Do you have a guilty pleasure that always seems to steal attention from your financial goals?
For many people, purchasing coffee each morning is becomes their 'expensive' habit. Coffee is more of a want than a need so it’s often looked down upon in the world of personal finance. Financial goals such as saving money, paying down debt, and investing should take precedence over morning coffee distractions. Or so most financial 'gurus' would have you believe.
But coffee only costs $2-$5, depending on where you get it and the size of your cup.
In his book, The Automatic Millionaire, David Bach writes about an idea called, The Latte Factor.
It’s based on the notion that small expenses, like purchasing a morning coffee, can add up over the course of a year. Let's say you get a coffee each day before work. Most people work 280 days per year. Let's round up and say your coffee costs $5 per cup. This will cover those ancillary purchases such as adding the occasional fresh scone to your order. Don't forget to include tips as well. This daily coffee run is looking expensive, isn't it? It is. At the end of the year, this one small habit would end up costing you $1,400 annually!
While most people don’t order a latte every work day, The Latte Factor suggests that the money you spend on coffee can be saved or put toward a financial goal to help you get ahead quicker.
At the surface, this sounds like a very insightful concept. However, I don’t buy it. The personal finance community teeters between those who agree that saving money by cutting small expenses is worth it and others who believe the real savings come from big wins. I call them the Money Makers and the Money Savers.
If coffee is your thing, I don’t think it’s realistic to just stop dead in your tracks and do away with it. I’m here to tell you to buy the darn latte if it makes you happy; it just might make you richer too.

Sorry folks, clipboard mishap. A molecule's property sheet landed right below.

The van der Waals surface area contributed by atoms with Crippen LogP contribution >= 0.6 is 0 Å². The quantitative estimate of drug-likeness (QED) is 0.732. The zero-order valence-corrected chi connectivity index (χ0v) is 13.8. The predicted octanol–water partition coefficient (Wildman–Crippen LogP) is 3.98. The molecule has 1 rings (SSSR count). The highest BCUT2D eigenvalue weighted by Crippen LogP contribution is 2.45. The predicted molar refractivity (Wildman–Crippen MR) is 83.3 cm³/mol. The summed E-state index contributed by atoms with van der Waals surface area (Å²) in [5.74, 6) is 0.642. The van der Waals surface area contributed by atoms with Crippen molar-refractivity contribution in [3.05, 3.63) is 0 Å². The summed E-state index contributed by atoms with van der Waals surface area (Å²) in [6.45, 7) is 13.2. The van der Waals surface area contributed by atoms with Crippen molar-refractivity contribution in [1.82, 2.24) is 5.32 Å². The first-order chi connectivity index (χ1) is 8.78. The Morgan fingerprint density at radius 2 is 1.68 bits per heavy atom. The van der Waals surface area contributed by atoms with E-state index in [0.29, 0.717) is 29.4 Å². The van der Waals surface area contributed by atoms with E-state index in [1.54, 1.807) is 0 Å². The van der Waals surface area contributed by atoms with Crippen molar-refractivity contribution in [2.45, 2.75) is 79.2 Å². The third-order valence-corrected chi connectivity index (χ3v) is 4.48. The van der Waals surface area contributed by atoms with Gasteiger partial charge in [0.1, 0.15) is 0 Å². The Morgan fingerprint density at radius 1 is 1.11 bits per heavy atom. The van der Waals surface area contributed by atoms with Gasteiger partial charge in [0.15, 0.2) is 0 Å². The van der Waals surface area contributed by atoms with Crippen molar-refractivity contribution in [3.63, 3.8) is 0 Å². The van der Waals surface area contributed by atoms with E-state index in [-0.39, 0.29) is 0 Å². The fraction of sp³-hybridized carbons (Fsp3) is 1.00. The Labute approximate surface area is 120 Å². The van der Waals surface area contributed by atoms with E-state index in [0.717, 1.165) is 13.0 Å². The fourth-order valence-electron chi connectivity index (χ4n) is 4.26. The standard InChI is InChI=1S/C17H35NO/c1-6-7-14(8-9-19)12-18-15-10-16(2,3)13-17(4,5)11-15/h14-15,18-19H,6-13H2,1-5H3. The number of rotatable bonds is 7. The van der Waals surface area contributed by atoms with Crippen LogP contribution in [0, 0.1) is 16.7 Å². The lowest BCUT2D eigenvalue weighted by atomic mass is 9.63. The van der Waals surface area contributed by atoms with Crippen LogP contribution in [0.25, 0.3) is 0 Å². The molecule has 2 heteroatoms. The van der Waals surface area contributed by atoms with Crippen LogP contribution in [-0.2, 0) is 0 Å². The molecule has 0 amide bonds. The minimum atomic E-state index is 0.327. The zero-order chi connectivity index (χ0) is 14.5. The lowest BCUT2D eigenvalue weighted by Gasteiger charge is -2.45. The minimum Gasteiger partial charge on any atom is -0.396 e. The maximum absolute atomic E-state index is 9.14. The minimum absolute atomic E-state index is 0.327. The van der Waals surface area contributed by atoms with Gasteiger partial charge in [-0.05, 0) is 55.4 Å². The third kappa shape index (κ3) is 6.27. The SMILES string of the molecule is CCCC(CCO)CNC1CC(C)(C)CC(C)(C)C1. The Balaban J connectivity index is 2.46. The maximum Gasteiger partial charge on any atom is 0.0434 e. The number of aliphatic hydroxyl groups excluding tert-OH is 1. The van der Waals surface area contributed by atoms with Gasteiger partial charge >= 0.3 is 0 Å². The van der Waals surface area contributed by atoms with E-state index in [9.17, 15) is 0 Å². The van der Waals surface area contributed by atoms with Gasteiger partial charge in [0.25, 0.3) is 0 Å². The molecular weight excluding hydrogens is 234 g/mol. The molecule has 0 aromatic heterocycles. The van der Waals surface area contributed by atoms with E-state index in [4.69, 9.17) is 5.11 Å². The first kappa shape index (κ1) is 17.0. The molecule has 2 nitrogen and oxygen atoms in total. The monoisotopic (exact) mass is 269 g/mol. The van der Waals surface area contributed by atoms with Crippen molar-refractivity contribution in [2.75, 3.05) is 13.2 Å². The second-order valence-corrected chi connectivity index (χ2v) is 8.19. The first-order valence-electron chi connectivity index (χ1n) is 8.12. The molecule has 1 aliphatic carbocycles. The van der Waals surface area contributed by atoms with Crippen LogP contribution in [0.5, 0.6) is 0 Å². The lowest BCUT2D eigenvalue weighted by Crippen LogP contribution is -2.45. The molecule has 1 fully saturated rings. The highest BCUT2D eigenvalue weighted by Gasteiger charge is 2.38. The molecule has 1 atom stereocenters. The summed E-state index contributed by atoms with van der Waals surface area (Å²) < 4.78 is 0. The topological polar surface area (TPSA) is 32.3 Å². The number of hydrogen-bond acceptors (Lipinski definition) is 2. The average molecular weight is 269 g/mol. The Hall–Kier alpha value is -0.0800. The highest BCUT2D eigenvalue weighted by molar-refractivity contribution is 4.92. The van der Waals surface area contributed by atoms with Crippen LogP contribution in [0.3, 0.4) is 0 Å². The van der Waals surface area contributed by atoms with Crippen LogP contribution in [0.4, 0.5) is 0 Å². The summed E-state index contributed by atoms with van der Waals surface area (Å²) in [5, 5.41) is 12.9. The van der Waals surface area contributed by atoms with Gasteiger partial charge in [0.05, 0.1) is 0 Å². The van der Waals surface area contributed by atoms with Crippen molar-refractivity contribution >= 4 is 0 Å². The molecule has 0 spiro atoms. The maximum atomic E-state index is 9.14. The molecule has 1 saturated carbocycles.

Making Coffee at Home Doesn’t Save Much
Contrary to popular belief, making your own coffee at home each morning isn’t as cheap as it sounds. You have to purchase ground coffee or coffee beans, cream and sugar, a coffee maker (if you don’t have one already) and you also have to factor in the time it takes you to alter your morning routine. You must add 'be a barista' to your list of morning responsibilities.
Depending on the brand you buy, a cup of coffee costs $0.70 to $1.80 a cup to make at home. Saving just a few bucks on coffee is hardly worth the hassle, in my opinion.
You May Pick up Other Habits
If you force yourself to stop buying a morning coffee, odds are you will hunt for other ways to spend that extra coin. You may do so by swinging by McDonald's for a breakfast sandwich. Or you may grab store bought drinks as a morning pick-me-up. There's a good chance you will still find a way to spend the money.
If made for you coffee helps with your productivity, it might not be the best decision to give it up. In order to get the most work done throughout the day, you need to be focused and work efficiently. I’m not saying go out and purchase a $10 espresso shot Mocha Cookie Frappuccino each morning, but if you feel you need or would perform better with a coffee, then by all means don’t beat yourself up about it!
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You can always pick up a drink during happy hour, use seasonal coupons or earn gift cards through Swagbucks to cut costs. When it comes to saving money and meeting your goals, there are bigger fish to fry.
Go after Big Wins
While the math behind The Latte Factor is sound, the concept is a little silly. Instead of focusing only on small details of your budget, try going after big wins. Cutting larger expenses will have a more profound impact on your budget.
Let's touch on earning money for a moment. Getting a raise at work or increasing your income are big, life-changing wins. It's important to balance out saving money with earning more and establishing new side hustles to improve your financial situation. Remember, the amount of money you earn can be limitless. Getting the made for you coffee can wake you up to those big financial wins.
Has cutting out lattes ever made a profound impact on your life?